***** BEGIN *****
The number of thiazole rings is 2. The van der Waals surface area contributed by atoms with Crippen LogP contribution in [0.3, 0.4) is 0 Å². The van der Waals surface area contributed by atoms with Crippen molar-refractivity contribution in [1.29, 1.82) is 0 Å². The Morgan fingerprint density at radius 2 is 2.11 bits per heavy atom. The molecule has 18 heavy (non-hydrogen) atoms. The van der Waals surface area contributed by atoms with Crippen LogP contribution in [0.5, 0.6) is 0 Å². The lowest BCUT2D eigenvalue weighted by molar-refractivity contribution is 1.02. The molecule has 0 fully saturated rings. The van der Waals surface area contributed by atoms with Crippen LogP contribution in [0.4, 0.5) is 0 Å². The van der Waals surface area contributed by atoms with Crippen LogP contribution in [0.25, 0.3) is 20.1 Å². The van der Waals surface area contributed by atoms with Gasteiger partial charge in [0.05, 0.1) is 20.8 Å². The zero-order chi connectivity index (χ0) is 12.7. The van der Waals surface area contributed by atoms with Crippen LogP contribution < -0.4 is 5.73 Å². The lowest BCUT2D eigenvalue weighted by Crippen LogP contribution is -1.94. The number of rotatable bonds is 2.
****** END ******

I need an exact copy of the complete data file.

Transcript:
The number of thiazole rings is 2. The van der Waals surface area contributed by atoms with Crippen LogP contribution in [0.3, 0.4) is 0 Å². The van der Waals surface area contributed by atoms with Crippen molar-refractivity contribution in [1.29, 1.82) is 0 Å². The Morgan fingerprint density at radius 2 is 2.11 bits per heavy atom. The molecule has 18 heavy (non-hydrogen) atoms. The van der Waals surface area contributed by atoms with Crippen LogP contribution in [0.5, 0.6) is 0 Å². The lowest BCUT2D eigenvalue weighted by molar-refractivity contribution is 1.02. The molecule has 0 fully saturated rings. The van der Waals surface area contributed by atoms with Crippen LogP contribution in [0.4, 0.5) is 0 Å². The van der Waals surface area contributed by atoms with Crippen LogP contribution in [0.25, 0.3) is 20.1 Å². The van der Waals surface area contributed by atoms with Gasteiger partial charge in [0.05, 0.1) is 20.8 Å². The zero-order chi connectivity index (χ0) is 12.7. The van der Waals surface area contributed by atoms with Crippen LogP contribution < -0.4 is 5.73 Å². The lowest BCUT2D eigenvalue weighted by Crippen LogP contribution is -1.94. The number of rotatable bonds is 2.